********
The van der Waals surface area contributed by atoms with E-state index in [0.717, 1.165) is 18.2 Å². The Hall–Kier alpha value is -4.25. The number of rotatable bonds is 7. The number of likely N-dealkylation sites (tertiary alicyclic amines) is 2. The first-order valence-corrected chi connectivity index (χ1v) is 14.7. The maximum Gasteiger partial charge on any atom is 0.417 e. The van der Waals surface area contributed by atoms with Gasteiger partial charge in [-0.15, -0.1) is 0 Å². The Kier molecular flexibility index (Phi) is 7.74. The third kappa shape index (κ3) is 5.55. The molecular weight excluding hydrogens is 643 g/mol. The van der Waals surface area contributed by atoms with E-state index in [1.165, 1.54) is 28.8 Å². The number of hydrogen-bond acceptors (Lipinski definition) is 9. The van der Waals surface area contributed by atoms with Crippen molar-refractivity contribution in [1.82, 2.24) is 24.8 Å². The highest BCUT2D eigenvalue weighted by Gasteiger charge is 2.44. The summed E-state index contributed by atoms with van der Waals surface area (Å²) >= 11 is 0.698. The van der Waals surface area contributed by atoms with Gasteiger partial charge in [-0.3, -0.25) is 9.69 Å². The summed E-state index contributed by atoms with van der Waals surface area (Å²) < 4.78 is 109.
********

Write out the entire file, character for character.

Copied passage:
The van der Waals surface area contributed by atoms with E-state index in [0.717, 1.165) is 18.2 Å². The Hall–Kier alpha value is -4.25. The number of rotatable bonds is 7. The number of likely N-dealkylation sites (tertiary alicyclic amines) is 2. The first-order valence-corrected chi connectivity index (χ1v) is 14.7. The maximum Gasteiger partial charge on any atom is 0.417 e. The van der Waals surface area contributed by atoms with Gasteiger partial charge in [-0.15, -0.1) is 0 Å². The Kier molecular flexibility index (Phi) is 7.74. The third kappa shape index (κ3) is 5.55. The molecular weight excluding hydrogens is 643 g/mol. The van der Waals surface area contributed by atoms with E-state index in [1.165, 1.54) is 28.8 Å². The number of hydrogen-bond acceptors (Lipinski definition) is 9. The van der Waals surface area contributed by atoms with Crippen molar-refractivity contribution in [1.82, 2.24) is 24.8 Å². The highest BCUT2D eigenvalue weighted by Gasteiger charge is 2.44. The summed E-state index contributed by atoms with van der Waals surface area (Å²) >= 11 is 0.698. The van der Waals surface area contributed by atoms with Gasteiger partial charge in [-0.3, -0.25) is 9.69 Å². The summed E-state index contributed by atoms with van der Waals surface area (Å²) < 4.78 is 109.